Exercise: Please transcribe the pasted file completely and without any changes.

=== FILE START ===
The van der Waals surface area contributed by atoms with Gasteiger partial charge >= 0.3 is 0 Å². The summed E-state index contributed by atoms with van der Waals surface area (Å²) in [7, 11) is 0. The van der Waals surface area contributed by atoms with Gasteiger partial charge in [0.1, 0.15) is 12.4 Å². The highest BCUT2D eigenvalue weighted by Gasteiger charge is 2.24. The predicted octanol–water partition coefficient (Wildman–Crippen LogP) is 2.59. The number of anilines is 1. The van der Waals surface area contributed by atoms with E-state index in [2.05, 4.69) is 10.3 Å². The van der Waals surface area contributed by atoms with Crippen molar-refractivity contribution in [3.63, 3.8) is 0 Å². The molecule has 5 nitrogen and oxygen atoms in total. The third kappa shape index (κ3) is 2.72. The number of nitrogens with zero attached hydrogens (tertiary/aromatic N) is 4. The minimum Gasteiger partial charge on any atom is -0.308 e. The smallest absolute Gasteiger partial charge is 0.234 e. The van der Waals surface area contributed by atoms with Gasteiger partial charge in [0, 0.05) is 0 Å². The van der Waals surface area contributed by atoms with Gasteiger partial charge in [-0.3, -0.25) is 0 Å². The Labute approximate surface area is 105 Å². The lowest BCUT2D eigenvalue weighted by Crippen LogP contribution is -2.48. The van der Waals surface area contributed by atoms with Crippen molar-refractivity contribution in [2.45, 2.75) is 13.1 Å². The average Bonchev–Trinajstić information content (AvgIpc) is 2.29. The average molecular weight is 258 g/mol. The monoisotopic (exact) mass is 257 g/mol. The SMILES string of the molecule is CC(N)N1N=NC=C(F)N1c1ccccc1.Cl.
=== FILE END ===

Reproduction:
The van der Waals surface area contributed by atoms with Gasteiger partial charge >= 0.3 is 0 Å². The summed E-state index contributed by atoms with van der Waals surface area (Å²) in [7, 11) is 0. The van der Waals surface area contributed by atoms with Gasteiger partial charge in [0.1, 0.15) is 12.4 Å². The highest BCUT2D eigenvalue weighted by Gasteiger charge is 2.24. The predicted octanol–water partition coefficient (Wildman–Crippen LogP) is 2.59. The number of anilines is 1. The van der Waals surface area contributed by atoms with E-state index in [2.05, 4.69) is 10.3 Å². The van der Waals surface area contributed by atoms with Crippen molar-refractivity contribution in [3.63, 3.8) is 0 Å². The molecule has 5 nitrogen and oxygen atoms in total. The third kappa shape index (κ3) is 2.72. The number of nitrogens with zero attached hydrogens (tertiary/aromatic N) is 4. The minimum Gasteiger partial charge on any atom is -0.308 e. The smallest absolute Gasteiger partial charge is 0.234 e. The van der Waals surface area contributed by atoms with Gasteiger partial charge in [0, 0.05) is 0 Å². The van der Waals surface area contributed by atoms with Gasteiger partial charge in [-0.3, -0.25) is 0 Å². The Labute approximate surface area is 105 Å². The lowest BCUT2D eigenvalue weighted by Crippen LogP contribution is -2.48. The van der Waals surface area contributed by atoms with Crippen molar-refractivity contribution in [2.45, 2.75) is 13.1 Å². The average Bonchev–Trinajstić information content (AvgIpc) is 2.29. The average molecular weight is 258 g/mol. The monoisotopic (exact) mass is 257 g/mol. The SMILES string of the molecule is CC(N)N1N=NC=C(F)N1c1ccccc1.Cl.